Get It, Set It, Move It, Prove It: 60 Ways to Get Real Results in Your Organization

  • 3h 4m
  • Mark Graham Brown
  • CRC Press
  • 2004

If you seek to produce measurable results in your organization, this book is for you. It provides practical and useful methods that you can use immediately and points out habits you should avoid. Get It, Set It, Move It, Prove It is about getting real results and being able to prove them.

The distinct feature of this book is the four-phased model:

  • Get It focuses on your leadership’s vision and values;
  • Set It improves your goals and strategies and their deployment in regard to ethics and regulatory requirements and performance measurement;
  • Move It strengthens your relationships with important customers and the management of employees and key work processes;
  • and Prove It helps you supply the evidence that your systems are producing high-performance results

About the Author

Mark Graham Brown has been consulting with major corporations and government organizations on measuring and improving performance for the last 25 years. His clients include all branches of the U.S. Military, as well as many federal and state government organizations. Corporate clients include: Bose, Medtronic, Bank of America, Bechtel, Northrop Grumman, and Raytheon. He has had his own consulting practice since 1990. Prior to starting his own firm, he was a Principal in the Chicago firm of Svenson & Wallace, and was the manager of a group of consultants for Creative Universal in Detroit. In addition, he teaches public workshops on performance metrics in the U.S. and Europe for the Institute for Management Studies.

Mark is the author of the first and best selling book written on understanding the Baldrige Award criteria, which is currently in its 13th edition. He has authored many other books, including two on developing balanced scorecards: Keeping Score—Using the Right Metrics to Drive World-Class Performance (Productivity Press, 1996) and Winning Score—How to Design and Implement Organizational Scorecards (Productivity Press, 2000). Mark holds a master’s degree in industrial psychology.

In this Book

  • Get It, Set It, Move It, Prove It, —60 Ways to Get Real Results In Your Organization
  • Introduction
  • Forget Focus Groups and Surveys for Market Research
  • Develop Some Real Values and Stick to Them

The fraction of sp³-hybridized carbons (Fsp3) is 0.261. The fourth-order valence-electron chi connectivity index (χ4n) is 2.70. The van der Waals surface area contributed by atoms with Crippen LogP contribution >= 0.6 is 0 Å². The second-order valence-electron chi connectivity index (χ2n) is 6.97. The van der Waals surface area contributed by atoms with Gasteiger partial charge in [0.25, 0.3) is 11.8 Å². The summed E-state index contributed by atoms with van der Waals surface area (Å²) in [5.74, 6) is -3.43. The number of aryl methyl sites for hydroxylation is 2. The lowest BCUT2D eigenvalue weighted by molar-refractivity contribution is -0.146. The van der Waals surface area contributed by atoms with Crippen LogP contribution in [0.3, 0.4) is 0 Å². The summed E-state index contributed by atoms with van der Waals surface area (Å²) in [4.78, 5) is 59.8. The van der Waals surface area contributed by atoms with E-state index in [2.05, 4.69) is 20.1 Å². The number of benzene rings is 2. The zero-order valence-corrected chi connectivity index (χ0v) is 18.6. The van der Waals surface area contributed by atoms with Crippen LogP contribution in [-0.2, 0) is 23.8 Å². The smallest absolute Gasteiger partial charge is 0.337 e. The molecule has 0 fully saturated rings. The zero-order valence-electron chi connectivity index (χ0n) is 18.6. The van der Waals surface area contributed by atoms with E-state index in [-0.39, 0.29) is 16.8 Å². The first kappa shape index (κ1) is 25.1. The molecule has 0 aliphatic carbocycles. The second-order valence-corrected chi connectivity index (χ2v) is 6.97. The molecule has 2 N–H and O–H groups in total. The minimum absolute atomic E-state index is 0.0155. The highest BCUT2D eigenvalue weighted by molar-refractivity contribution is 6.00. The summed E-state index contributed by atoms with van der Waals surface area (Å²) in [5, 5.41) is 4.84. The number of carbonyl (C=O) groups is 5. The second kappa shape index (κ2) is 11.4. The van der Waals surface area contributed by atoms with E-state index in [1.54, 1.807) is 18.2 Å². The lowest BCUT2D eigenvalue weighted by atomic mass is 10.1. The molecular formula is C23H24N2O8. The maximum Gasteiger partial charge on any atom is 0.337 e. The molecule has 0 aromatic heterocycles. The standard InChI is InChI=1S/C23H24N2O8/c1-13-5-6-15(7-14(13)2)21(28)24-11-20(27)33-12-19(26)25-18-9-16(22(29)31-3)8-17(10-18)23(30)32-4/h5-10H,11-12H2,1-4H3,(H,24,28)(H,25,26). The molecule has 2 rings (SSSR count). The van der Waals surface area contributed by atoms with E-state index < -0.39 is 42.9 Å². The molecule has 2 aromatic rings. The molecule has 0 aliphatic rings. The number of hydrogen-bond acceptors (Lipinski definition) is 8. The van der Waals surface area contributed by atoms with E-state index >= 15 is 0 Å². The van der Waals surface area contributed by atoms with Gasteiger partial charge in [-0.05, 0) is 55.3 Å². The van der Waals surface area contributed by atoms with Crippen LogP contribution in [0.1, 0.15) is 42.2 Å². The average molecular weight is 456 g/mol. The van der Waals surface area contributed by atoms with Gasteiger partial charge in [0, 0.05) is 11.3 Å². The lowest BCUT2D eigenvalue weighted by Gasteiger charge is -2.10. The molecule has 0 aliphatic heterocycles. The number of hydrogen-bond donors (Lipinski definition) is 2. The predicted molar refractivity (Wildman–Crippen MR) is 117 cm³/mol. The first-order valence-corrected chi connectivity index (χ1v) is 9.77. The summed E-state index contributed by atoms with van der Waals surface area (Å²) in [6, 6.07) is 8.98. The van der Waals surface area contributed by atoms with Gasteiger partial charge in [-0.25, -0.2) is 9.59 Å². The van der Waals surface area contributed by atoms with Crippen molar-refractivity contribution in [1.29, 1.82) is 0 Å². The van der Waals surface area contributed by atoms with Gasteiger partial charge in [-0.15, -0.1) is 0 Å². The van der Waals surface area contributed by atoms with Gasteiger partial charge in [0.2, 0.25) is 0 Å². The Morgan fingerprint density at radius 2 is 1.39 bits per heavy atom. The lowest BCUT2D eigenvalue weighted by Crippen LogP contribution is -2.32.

• Learn What You Can Be Good at and Stick to It
  • Don’t Underestimate the Competition
  • Eat Your Own Dog Food
  • Find Out What Aggravates Customers
  • Stop Lying to Customers, Employees, and Shareholders
  • Learn from Former Customers and Employees
  • Acknowledge Your Weaknesses Rather Than Rationalize Them
  • Learn That Bigger Is Not Always Better
  • Don’t Think That You Can’t Be Copied
  • Keep Your Promises
  • Quit Putting Idiots in Leadership Positions
  • Don’t Ever Use a Team to Define Your Vision
  • Don’t Bother Setting Vague Goals That Will Never Be Achieved
  • Watch Out for “Chicken Efficiency” Measures
  • Writing Stuff Down Does Not Make It Happen
  • Beware of the Strategic Planning Retreat
  • Measure What Matters to Your Success
  • Develop “Cholesterol” Measures
  • Focus on Doing Your Mission Well Before Chasing a Vision
  • Spell Out Right and Wrong
  • Planning Is Not About Creating a Binder or Brochure
  • Measure the “How” as Well as the Outcomes
  • Focus on Only a Couple of New Things Per Year
  • Customer Surveys Are Usually a Waste of Time
  • Set Targets Scientifically, Not Arbitrarily
  • Think About What It Will Take to Achieve Your Goals
  • Align Goals and Plans— Find Disconnects
  • Beware of Management Fads with Three-Letter Acronyms
  • Perseverance Is the Key to Success—But Don’t Be Stupid About It
  • Minimize Distractions
  • Activity Does Not Equal Results
  • Limit Process Improvement Teams and Projects
  • Benchmarking Is Often an Excuse for Corporate Field Trips
  • Beware of Solutions in Search of Problems
  • Don’t Get Creative When Landing the Plane
  • Buy the Best Tools You Can Afford
  • Hire the Best Versus Train the Rest
  • Accountability and Consequences
  • Build Trusting Relationships with Stakeholders
  • Use Training Sparingly
  • Ensure Ethics by Balancing Trust and Control
  • Make Employees Look Forward to Coming to Work
  • Results Take Time
  • Develop a Standard Reporting Format
  • Put Idiot Lights on Your Dashboard
  • Ensure the Integrity of Your Data
  • Forget “Statistically Significant”
  • Look for Links Between Hard and Soft Metrics
  • Prove the Value of Your Results Measures
  • The Importance of Comparative Data
  • Every Program, Initiative, and Strategy Needs to Produce Results
  • Show Me the Money
  • Let the Data Tell You When to Change
  • Streamline the Dreaded Monthly Review Meeting
  • The Emperor’s New Clothes
  • The Side Effects of Success
  • Test Theories and Hypotheses
  • Numbers Aren’t Everything
  • References